Who run IT-town? Ops or Dev?

At container-oriented conferences, whenever a vendor or an open source contributor demonstrates the ease with which developers deploy containers to production, usually there are cheers. But in large enterprises, especially those that maintain strict compliance guidelines, it’s IT that makes the decisions about what gets moved from development to production, and how it is done.

This is what you might call the anti-RedMonk stance. In reality, nothing is as cut and dry as developers XOR operators being king. I’ve been in many strategy discussions over the past 5 years where the people involved would love for just one of them to be rulers of the roost. It’s make setting strategy so much easier than catering to both.

In my experience, it’s more like this: developers have a tremendous amount of influence and devilish-steering over long-term IT department purchases, while IT people control the gates and money.

  • Developers can also just subvert IT and totally ignore them. You get speed and flexiblity, but the trade-off is inefficiencies in the long-term: everyone is doing something slightly different so there’s no economies of scale with respect to knowledge, culture, or costs. (There’s a loop-hole where you all decide, for example, to run on AWS and “bottoms-up” decide to start collaborating and “work together” and all that – I’m not sure that pans out in donkey-land without a lot of centralized change management, though see below on DevOps.)
  • Operators can set orginization wide standards but have to “force” developers to follow their dictates. So, if you want orginization-wide standardization and “someone else” to pay the bill and help run it, you have to go through IT. Here, you have ultimate control and “governance”, but you sacrifice flexiblity and speed. (There’s a loop-hole here where IT establishes a centralized “cloud platform” [to use my work’s parlance] and lets the developers do whatever they want in the confines/contract on that box/platform.)

Of course, many of us have been trying to reuinite this “house divided” for several years, cf. DevOps. Hopefully that’ll pan out because what we really need are both those functions working together to not build boxes or subvert corporate best practices, but to focus on building good products and IT services. Good luck!

Coté Memo #078: Spiceworld 2015, Spiceworks Momentum, Enterprise Use, and DevOps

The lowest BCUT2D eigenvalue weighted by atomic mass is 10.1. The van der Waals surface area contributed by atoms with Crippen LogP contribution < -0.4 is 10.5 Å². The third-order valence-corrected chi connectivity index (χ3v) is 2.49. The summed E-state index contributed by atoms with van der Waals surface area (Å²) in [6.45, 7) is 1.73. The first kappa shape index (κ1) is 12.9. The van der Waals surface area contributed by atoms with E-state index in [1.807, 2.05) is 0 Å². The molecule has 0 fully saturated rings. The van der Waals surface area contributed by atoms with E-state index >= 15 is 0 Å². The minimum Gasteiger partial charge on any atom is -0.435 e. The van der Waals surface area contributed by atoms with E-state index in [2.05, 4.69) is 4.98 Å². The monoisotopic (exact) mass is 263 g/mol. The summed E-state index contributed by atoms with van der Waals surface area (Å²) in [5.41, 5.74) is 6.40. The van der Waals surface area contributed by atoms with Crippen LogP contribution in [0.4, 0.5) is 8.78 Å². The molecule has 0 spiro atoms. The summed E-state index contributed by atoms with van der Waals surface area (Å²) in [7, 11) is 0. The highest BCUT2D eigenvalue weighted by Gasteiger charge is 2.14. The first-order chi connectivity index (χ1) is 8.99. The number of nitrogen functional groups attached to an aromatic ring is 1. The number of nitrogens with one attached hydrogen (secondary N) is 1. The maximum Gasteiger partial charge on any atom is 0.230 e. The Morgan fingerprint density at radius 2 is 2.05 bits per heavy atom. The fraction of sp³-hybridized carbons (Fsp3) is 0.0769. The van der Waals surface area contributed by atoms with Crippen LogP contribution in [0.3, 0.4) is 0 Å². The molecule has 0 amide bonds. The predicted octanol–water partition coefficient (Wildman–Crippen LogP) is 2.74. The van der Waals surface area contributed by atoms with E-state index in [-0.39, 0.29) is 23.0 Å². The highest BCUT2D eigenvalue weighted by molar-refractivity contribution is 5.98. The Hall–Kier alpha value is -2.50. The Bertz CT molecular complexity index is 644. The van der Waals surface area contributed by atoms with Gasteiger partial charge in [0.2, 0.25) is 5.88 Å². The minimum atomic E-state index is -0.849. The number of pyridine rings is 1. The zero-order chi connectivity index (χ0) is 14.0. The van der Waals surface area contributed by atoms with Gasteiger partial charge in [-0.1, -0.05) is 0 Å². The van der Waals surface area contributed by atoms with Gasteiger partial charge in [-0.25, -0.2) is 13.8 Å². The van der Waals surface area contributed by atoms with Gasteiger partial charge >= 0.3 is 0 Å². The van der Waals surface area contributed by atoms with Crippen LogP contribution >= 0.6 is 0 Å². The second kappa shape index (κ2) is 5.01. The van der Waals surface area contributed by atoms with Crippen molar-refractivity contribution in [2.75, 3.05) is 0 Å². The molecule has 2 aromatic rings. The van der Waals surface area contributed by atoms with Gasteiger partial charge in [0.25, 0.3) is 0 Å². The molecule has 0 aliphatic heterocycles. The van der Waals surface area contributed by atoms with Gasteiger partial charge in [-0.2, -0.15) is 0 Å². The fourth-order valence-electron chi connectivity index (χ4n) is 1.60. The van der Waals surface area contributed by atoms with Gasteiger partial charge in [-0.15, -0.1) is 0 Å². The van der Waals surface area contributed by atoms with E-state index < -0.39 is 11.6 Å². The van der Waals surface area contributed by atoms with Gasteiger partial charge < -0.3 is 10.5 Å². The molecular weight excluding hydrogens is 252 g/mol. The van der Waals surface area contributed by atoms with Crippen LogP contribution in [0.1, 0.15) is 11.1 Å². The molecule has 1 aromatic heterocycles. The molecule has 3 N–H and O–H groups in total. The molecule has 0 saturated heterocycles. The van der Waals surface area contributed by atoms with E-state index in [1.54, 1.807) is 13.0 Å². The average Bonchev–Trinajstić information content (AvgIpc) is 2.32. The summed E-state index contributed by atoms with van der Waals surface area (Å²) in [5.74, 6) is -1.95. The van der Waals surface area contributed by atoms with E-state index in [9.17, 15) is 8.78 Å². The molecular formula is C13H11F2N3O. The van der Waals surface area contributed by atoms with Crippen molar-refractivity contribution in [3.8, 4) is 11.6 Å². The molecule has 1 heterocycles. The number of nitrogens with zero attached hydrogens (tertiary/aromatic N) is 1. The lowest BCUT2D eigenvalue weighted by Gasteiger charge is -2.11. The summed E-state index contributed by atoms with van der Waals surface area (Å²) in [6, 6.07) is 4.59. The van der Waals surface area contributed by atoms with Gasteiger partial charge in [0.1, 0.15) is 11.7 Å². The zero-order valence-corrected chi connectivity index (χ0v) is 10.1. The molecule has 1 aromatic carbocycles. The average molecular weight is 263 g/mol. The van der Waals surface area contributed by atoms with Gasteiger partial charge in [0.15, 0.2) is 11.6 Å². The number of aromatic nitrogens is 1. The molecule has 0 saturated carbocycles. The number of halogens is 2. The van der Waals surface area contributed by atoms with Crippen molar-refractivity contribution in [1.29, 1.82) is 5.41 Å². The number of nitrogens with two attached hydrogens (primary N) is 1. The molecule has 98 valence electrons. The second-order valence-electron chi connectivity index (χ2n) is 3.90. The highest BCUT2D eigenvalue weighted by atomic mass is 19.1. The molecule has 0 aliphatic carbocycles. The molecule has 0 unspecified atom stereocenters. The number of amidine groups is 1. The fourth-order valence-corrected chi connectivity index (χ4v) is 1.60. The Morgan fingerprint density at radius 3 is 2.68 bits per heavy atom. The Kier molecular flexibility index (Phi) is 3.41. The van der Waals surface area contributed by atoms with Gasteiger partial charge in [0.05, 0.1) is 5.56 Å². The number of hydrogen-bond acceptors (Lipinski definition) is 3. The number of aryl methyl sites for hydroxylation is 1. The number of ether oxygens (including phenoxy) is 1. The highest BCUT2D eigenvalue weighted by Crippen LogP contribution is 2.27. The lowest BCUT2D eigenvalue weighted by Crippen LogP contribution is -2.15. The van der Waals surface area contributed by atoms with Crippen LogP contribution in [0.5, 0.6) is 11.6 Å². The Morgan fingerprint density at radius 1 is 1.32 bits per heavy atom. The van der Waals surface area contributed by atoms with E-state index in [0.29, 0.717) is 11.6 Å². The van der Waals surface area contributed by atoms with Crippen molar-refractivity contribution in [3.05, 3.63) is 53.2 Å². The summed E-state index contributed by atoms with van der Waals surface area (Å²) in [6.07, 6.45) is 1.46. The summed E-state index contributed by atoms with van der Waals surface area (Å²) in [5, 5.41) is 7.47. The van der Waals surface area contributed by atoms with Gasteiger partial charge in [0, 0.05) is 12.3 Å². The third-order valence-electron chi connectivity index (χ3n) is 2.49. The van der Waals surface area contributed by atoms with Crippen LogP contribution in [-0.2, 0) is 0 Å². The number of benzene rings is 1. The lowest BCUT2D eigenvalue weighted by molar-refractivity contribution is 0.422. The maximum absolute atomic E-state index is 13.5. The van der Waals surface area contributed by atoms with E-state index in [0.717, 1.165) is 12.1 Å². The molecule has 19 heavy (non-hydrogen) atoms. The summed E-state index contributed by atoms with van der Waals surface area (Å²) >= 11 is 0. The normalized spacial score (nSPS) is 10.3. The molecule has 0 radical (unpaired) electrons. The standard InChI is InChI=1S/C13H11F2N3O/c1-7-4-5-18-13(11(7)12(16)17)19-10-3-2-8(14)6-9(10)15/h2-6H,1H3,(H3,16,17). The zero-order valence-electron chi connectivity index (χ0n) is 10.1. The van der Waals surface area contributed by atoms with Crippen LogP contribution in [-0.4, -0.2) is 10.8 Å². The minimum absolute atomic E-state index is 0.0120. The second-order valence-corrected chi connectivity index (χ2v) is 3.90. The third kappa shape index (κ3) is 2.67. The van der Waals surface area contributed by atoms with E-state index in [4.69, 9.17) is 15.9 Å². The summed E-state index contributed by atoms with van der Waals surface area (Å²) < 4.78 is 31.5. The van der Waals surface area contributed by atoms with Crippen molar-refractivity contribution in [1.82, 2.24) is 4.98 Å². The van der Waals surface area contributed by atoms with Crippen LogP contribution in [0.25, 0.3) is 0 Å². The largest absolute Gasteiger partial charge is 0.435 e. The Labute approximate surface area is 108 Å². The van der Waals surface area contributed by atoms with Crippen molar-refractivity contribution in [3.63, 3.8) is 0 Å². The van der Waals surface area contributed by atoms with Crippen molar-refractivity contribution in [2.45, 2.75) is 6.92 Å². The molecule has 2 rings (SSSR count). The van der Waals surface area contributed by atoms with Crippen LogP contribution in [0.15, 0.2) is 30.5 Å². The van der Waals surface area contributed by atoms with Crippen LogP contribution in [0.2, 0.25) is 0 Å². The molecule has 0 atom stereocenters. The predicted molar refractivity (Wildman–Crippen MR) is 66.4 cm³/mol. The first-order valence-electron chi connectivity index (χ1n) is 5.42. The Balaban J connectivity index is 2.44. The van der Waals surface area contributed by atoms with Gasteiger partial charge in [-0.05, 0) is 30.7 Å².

Tech & Work World

I was at Spiceworld, briefly, last week. This is Spiceworks’ big user, annual conference in Austin; they have one in London as well. I’ve followed Spiceworks for many years (from RedMonk to 451 Research) and have always liked their IT management approach: their business model is to be the Facebook of IT by giving away the systems management software for free and then selling access to the users to advertisers, vendors, and others. They also have a data practice which has some interesting, deep pools of data.

Last week they announced several new services and features, and also made some exiting ones free. They have a hosted (cloud!) offering that I’d missed seeing; that’s one of the things they made free (down from $10/month). As ever, I think their ambition is to monitor and manage as much IT as their user base wants. They don’t always provide the deepest functionality (saving that for their “real” customers who can sell more sophisticated tools into the user base), but they balance the “you get what you pay for” product management track well as their user momentum shows:

Spiceworks momentum, as of 2015//embedr.flickr.com/assets/client-code.js

The numbers from there are not entirely consistent as they’re a mix of “users,” “monthly unique page views,” and whatever Spiceworks told me in briefings. That is, the thing counted has likely changed over time. I feel like getting a million “users” over a year is high (from 5m to 6m), but, whatever: just check out the general shape of the thing and you realize there’s something going on there.

Some other momentum figures:

  • One good, recent figure is “2,000 new members a day.”
  • Another one from Sep, 2014: Spiceworks being used by 1.8m organizations.
  • Spiceworks currently has “over 400” employees, up from 225 in Nov 2013.

One theme this year was the expansion, up-market into “enterprise.” If I recall, Spiceworks considers “enterprise” to be 500+ employees, and the rest is “SMB.” For them, that’s fair, but be warned if you think of enterprise as something more like 10,000+ employees.

Over time, the share between “small” and enterprise has been growing:

  • 2009: 13% enterprise, 87% small (from my notes)
  • 201?: 20% enterprise, 80% small (“previous to 2015”)
  • 2015: 40% enterprise, 60% small (from SpiceWorld 2015)

This year, they reported 71% penetration into F500 accounts.

The phrase “DevOps” was flashed up on the screen a few times and mentioned in meetings. In general, I see “DevOps” as only being applicable to organizations who are working on and deploying custom written software, their own software. (Sure, you could adopt the same principals for packaged software, SaaS, etc….but would you?). As it expands more, Spiceworks could concern itself with managing custom written software – somehow – which would be interesting and consistent with their general strategy of grabbing as much IT department land as possible.

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